The family of a young woman who committed suicide after taking the same psychedelic drug praised Prince Harry this weekend has joined campaigners in condemning his comments.
The Duke of Sussex has been widely criticized for discussing his drug use in a 90-minute live stream with trauma expert Dr Gabor Mate, with some claiming he is sending a disturbing message to young people.
Harry shared how using cannabis – a Class B drug – “really helped” him deal with mental health problems after his mother’s death.
He also talked about his ‘positive’ experience with the psychedelic drug ayahuasca it ‘brought me a sense of relaxation, liberation, comfort, a lightness that I managed to hold on to for a certain amount of time’.
But Jennifer Spencer’s family described his comments as “irresponsible” after she committed suicide in 2019 at the age of 29.
Candid Conversation: Harry talks about using drugs in the interview with trauma expert Dr Gabor Mate
Jennifer Spencer, 29, died by suicide after suffering from severe psychosis as a result of taking ayahuasca – a class A hallucinogenic drug
Ms Spencer traveled to enjoy a yoga retreat in Peru where she took ayahuasca – a hallucinogenic drug that is illegal and a class A substance in the UK.
As a result, she developed a severe psychosis, which led her to commit suicide.
Today, her aunt, Fiona Chase, 73, said Prince Harry shouldn’t praise psychedelic drugs because they can affect individuals in dangerously different ways.
She said The sun: ‘He should not talk positively about this drug. It is irresponsible, because many people look up to him.
“It worked for him, but definitely not for Jenny. Like any drug, different people react differently.’
After Mrs Spencer’s death, the coroner issued an urgent warning about the drug to the NHS, saying: ‘There is a lack of awareness about shamanic hallucinogenic drugs and their tendency to cause or exacerbate psychosis.
“Action must be taken to prevent future deaths.”
The Duke, 38, was interviewed by therapist Dr Mate, an outspoken proponent of drug decriminalization who is said to have used the Amazonian plant ayahuasca to treat patients with mental illness.
Harry told him: ‘[Cocaine] didn’t do anything for me, it was more of a social thing and definitely gave me a sense of belonging, I think I probably felt different than how I felt too, which was kind of the point.
“Marijuana is different, that really helped me.”
Fiona Spargo-Mabbs, who founded a drug education charity in the name of her son Daniel (pictured) after he died of an accidental MDMA overdose at age 16, described the comments as ‘concerning’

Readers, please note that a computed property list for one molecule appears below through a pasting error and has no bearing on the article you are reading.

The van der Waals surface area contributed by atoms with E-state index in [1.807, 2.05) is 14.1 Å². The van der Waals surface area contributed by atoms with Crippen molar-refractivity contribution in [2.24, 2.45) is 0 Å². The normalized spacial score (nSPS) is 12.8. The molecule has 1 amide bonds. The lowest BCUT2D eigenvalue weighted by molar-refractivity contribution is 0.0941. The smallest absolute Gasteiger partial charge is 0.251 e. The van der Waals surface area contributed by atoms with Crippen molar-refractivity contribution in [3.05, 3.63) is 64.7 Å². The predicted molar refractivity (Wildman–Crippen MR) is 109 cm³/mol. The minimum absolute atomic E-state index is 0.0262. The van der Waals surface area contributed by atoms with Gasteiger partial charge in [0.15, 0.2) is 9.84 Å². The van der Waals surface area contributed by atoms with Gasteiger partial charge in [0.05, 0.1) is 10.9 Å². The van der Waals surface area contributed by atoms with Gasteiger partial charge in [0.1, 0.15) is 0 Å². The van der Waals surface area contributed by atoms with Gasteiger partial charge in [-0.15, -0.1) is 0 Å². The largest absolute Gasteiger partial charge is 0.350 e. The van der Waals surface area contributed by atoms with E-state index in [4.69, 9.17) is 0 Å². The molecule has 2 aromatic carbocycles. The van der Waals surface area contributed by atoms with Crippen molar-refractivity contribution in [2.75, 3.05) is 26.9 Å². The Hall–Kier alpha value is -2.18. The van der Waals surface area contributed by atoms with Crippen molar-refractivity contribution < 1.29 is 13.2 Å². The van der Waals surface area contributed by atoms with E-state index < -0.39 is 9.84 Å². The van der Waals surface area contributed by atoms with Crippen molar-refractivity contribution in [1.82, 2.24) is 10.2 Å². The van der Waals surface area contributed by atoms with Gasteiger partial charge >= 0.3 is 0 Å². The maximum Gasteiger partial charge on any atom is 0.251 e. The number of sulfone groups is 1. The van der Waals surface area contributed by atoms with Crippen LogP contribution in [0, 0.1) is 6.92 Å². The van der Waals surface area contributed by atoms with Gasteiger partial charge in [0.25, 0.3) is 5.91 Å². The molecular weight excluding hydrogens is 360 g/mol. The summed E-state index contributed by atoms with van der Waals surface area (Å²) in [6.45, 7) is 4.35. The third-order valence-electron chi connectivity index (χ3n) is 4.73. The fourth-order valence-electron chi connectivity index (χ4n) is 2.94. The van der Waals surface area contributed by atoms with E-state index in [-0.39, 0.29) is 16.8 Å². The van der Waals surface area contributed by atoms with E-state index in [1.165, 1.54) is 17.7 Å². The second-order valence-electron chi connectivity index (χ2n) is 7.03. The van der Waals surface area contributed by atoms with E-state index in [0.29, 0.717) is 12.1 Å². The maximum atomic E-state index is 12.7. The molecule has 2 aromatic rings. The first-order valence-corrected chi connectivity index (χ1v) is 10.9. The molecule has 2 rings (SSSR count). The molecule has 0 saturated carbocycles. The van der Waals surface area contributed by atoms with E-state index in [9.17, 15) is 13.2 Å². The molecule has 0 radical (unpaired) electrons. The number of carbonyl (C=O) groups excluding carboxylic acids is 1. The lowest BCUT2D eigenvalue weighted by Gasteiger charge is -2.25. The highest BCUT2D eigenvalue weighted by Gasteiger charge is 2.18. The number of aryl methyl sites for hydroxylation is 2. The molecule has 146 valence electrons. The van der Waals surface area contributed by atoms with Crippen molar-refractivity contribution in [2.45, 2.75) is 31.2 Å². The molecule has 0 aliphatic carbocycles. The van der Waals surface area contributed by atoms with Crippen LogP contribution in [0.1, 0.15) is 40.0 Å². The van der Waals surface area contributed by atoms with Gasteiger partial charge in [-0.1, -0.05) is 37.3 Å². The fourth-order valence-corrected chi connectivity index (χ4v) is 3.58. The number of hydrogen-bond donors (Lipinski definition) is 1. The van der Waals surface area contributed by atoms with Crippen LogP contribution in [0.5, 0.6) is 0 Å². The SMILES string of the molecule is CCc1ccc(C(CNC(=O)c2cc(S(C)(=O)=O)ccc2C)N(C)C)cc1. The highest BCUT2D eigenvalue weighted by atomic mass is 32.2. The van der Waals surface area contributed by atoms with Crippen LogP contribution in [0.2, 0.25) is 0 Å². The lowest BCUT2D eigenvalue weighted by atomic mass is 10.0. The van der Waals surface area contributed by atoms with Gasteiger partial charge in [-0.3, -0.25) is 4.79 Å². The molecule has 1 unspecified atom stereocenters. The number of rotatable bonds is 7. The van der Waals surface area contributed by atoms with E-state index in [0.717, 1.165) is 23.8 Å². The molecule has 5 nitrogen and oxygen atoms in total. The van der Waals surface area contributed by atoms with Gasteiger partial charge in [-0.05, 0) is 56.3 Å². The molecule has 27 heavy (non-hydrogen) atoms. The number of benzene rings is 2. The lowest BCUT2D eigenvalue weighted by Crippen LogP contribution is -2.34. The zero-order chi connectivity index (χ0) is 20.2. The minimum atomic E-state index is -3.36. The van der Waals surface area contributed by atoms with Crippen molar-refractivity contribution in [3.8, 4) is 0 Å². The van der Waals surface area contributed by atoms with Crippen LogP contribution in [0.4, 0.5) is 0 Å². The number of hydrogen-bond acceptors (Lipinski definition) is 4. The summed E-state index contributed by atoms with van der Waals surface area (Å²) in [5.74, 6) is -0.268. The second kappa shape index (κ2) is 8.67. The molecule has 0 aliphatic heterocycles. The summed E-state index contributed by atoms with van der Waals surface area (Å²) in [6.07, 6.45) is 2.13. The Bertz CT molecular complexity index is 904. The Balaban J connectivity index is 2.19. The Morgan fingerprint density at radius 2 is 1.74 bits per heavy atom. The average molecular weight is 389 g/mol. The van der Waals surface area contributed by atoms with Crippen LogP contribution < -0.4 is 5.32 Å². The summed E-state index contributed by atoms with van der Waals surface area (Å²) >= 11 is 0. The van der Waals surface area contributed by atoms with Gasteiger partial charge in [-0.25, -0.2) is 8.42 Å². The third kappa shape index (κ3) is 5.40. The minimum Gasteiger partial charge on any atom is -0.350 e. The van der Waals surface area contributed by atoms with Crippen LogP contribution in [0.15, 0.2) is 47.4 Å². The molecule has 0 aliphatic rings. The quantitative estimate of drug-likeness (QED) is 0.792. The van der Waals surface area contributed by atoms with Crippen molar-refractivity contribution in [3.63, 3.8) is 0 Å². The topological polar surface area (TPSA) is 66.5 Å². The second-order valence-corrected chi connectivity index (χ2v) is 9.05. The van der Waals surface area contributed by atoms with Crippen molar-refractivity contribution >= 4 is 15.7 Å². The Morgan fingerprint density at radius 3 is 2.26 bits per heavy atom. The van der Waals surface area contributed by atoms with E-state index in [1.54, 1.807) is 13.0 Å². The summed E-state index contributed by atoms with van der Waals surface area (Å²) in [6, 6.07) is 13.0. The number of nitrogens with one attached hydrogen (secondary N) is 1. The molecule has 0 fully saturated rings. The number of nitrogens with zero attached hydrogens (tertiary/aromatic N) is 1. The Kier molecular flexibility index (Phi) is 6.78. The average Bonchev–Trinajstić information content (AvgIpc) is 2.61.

Mrs Spencer’s family isn’t the only one worried about the Prince’s praise for dangerous drugs.
Fiona Spargo-Mabbs, who founded a drug education charity in her son Daniel’s name after he died of an accidental MDMA overdose at age 16, described the comments as “disturbing.”
“Our work is with under-18s and our concern is that this could send a signal that young people think drugs will help them with things that are really difficult,” she said.
“It’s a time when a lot of them are struggling with their mental health.
“The numbers have really increased and access to support services is a real struggle as the services are incredibly comprehensive.
‘Unfortunately, young people are getting the message somewhere that drugs will solve their problems and anything that reinforces that worries us.
“Using drugs as a coping strategy is more likely to lead to dependence than other motivations because that becomes the way you deal with something.”
She added of Harry: “He’s been very open about his drug use, which is one thing, but the statement that it helped him worries young people.”
TV presenter Kirstie Allsopp also criticized the duke, tweeting: “When you have a huge platform you don’t talk about the use of illegal drugs, the trade that kills people.” In his memoir Spare, Harry admitted to using cocaine, cannabis and magic mushrooms and was accused of being ‘irresponsible’ and glorifying drugs.
Ms Spargo-Mabbs, pictured with her husband Tim, said: ‘Our work is with under 18s and our concern is that this could send a signal that young people will think that drugs will help them with things that are really difficult. ‘
Yesterday, pro-cannabis campaigners used Harry’s comments to bolster their call for cannabis legalization in the UK.
The CannaClub said on Twitter: ‘Definitely time to decriminalize.
“If it’s good enough for our Prince Harry, it’s good enough for millions of people. Listen to the science. Cannabis is good for so many ailments.’
Clear Cannabis Law Reform, which is campaigning to make regulated cannabis legally available by prescription and licensed adult retail outlets, also retweeted a link to an article about the Duke.
Yesterday, a charity berated Dr Mate for diagnosing Harry as Attention Deficit Hyperactivity Disorder (ADHD) live on air.
The ADHD Foundation said it was not “ethical nor appropriate to tell someone for the first time in a public interview that they have ADHD.” It is up to the individual to decide whether to make their neurodiversity public.”
For help and support, contact the Samaritans free and anonymously at 116 123 or visit samaritans.org.